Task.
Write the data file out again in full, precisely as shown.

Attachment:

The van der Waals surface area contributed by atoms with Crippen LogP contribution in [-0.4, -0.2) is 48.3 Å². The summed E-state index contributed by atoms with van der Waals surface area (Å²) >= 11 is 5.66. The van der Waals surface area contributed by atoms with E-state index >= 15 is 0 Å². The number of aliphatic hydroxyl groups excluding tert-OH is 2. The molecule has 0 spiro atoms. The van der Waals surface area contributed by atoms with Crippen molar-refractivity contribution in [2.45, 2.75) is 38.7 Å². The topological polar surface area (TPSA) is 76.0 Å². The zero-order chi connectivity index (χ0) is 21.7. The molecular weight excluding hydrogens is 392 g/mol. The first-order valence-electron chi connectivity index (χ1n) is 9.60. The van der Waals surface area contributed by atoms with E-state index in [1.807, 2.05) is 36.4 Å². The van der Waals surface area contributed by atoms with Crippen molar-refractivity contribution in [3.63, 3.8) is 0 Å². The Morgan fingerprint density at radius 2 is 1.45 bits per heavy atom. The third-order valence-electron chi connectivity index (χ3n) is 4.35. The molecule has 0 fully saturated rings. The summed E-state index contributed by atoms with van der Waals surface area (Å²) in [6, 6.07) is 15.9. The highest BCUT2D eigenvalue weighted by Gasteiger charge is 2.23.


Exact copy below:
The van der Waals surface area contributed by atoms with Crippen LogP contribution in [-0.4, -0.2) is 48.3 Å². The summed E-state index contributed by atoms with van der Waals surface area (Å²) >= 11 is 5.66. The van der Waals surface area contributed by atoms with E-state index >= 15 is 0 Å². The number of aliphatic hydroxyl groups excluding tert-OH is 2. The molecule has 0 spiro atoms. The van der Waals surface area contributed by atoms with Crippen molar-refractivity contribution in [2.45, 2.75) is 38.7 Å². The topological polar surface area (TPSA) is 76.0 Å². The zero-order chi connectivity index (χ0) is 21.7. The molecular weight excluding hydrogens is 392 g/mol. The first-order valence-electron chi connectivity index (χ1n) is 9.60. The van der Waals surface area contributed by atoms with E-state index in [1.807, 2.05) is 36.4 Å². The van der Waals surface area contributed by atoms with Crippen molar-refractivity contribution in [3.63, 3.8) is 0 Å². The Morgan fingerprint density at radius 2 is 1.45 bits per heavy atom. The third-order valence-electron chi connectivity index (χ3n) is 4.35. The molecule has 0 fully saturated rings. The summed E-state index contributed by atoms with van der Waals surface area (Å²) in [6, 6.07) is 15.9. The highest BCUT2D eigenvalue weighted by Gasteiger charge is 2.23.